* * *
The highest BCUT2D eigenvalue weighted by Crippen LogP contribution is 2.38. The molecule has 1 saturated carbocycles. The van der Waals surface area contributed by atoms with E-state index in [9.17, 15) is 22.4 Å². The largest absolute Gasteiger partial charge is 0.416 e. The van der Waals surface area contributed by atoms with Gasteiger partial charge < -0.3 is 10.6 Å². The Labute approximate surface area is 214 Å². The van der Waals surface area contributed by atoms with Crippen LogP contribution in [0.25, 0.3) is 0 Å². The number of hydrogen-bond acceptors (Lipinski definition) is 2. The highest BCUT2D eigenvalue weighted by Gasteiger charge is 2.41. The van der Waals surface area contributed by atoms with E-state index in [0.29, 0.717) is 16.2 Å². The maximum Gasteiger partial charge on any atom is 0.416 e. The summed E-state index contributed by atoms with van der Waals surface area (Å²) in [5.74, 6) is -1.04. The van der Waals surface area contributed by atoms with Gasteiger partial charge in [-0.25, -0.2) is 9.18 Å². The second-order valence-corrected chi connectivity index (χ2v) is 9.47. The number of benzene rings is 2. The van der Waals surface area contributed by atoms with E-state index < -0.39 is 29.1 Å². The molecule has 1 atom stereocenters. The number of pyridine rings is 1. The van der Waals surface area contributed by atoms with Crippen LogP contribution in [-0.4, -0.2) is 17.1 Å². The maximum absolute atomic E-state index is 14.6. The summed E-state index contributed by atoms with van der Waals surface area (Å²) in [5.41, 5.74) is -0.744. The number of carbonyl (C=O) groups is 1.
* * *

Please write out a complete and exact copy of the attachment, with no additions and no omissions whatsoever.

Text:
The highest BCUT2D eigenvalue weighted by Crippen LogP contribution is 2.38. The molecule has 1 saturated carbocycles. The van der Waals surface area contributed by atoms with E-state index in [9.17, 15) is 22.4 Å². The largest absolute Gasteiger partial charge is 0.416 e. The van der Waals surface area contributed by atoms with Gasteiger partial charge < -0.3 is 10.6 Å². The Labute approximate surface area is 214 Å². The van der Waals surface area contributed by atoms with Crippen LogP contribution in [0.25, 0.3) is 0 Å². The number of hydrogen-bond acceptors (Lipinski definition) is 2. The highest BCUT2D eigenvalue weighted by Gasteiger charge is 2.41. The van der Waals surface area contributed by atoms with E-state index in [0.29, 0.717) is 16.2 Å². The maximum Gasteiger partial charge on any atom is 0.416 e. The summed E-state index contributed by atoms with van der Waals surface area (Å²) in [5.74, 6) is -1.04. The van der Waals surface area contributed by atoms with Gasteiger partial charge in [-0.25, -0.2) is 9.18 Å². The second-order valence-corrected chi connectivity index (χ2v) is 9.47. The number of benzene rings is 2. The van der Waals surface area contributed by atoms with E-state index < -0.39 is 29.1 Å². The molecule has 1 atom stereocenters. The number of pyridine rings is 1. The van der Waals surface area contributed by atoms with Crippen LogP contribution in [-0.4, -0.2) is 17.1 Å². The maximum absolute atomic E-state index is 14.6. The summed E-state index contributed by atoms with van der Waals surface area (Å²) in [5.41, 5.74) is -0.744. The number of carbonyl (C=O) groups is 1.